Sue Grafton already has a faithful following.
Her fans have thus far read through 22 Kinsey Millhone novels from A to V and wait anxiously for the next.
So she could, at this juncture, just coast home if she wanted.
But she doesn't.
"W is for Wasted," due out Sept. 10, is clearly well-researched and carefully put together as Grafton weaves a story that ties in the plight of the homeless, the peril of managing tricky family relationships and the ethics involved in running clinical medical trials.
The story isn't predictable or well-worn.
Millhone is pulled in new directions as she tries to carry out the wishes of a homeless alcoholic who apparently tried to reach her before his death.
She meets people she didn't know belong in her life. She finds coincidences that, at first, have no reason to be connected.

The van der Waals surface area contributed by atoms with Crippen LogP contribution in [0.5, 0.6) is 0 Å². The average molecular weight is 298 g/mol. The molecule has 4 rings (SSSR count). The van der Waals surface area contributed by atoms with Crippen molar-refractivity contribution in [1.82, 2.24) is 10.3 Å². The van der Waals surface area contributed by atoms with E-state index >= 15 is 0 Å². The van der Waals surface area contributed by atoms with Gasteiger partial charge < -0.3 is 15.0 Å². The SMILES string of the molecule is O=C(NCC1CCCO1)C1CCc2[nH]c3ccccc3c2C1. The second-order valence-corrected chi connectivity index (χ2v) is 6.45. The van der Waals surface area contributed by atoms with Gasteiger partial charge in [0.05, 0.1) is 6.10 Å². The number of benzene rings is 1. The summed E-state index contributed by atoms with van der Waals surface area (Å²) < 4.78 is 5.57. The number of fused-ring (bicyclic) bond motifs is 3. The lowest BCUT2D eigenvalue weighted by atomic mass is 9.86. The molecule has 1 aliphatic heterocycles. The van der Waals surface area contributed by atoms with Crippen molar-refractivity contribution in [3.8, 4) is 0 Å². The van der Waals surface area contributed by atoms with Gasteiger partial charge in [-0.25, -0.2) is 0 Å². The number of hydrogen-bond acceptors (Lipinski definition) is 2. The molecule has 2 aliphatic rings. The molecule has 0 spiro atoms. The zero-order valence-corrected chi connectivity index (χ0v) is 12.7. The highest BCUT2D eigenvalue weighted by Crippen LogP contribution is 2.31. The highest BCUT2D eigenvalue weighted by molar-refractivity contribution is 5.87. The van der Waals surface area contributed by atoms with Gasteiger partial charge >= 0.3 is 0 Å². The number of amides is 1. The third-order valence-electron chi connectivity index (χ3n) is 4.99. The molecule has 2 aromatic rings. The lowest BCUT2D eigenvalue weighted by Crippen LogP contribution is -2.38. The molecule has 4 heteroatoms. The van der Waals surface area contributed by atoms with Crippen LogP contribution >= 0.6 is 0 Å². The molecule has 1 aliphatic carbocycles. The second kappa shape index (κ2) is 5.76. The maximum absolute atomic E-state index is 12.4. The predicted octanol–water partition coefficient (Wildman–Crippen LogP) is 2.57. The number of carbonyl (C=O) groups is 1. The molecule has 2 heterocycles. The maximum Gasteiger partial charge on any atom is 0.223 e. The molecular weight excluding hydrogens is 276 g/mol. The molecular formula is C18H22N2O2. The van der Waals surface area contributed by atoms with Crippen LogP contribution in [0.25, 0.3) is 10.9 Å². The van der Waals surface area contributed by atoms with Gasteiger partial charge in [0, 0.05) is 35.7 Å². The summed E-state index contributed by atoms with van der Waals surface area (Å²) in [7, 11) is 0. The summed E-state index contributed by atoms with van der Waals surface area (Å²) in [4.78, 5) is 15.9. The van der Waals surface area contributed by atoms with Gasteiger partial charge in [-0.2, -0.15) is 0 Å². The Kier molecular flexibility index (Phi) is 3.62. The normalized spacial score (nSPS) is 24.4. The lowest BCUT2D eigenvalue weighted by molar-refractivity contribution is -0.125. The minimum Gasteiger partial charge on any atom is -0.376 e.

She's on a kind of break from her regular detecting work and so has the rare opportunity to pursue this odd little mystery.
The story is new, but the familiar Kinsey Millhone is in charge, not afraid to ask questions, take thrilling small risks or challenge the secretary guarding the office tower.
She's funny and quick-thinking, street-smart and kind to stray kittens.
The dialogue is very smooth as the characters talk with their own distinct personality and their own wit. It's easy to separate them.
Grafton has no problem bringing the reader into a fairly complicated storyline that goes several directions at once and keeping them found.
And she does it cleanly even though she's dealing with guys who live in a makeshift hobo town and crooks who are pretty ruthless with a lot to lose.
There's no foul language and no graphic sexual passages to endure.
It's really a fast-moving, readable novel that bears the mark of a master storyteller who has done her homework.
It's a shame "W" is so close to the end of the alphabet.
Sharon Haddock is a professional writer with more than 35 years experience, 17 at the Deseret News. Her personal blog is at sharonhaddock.blogspot.com.
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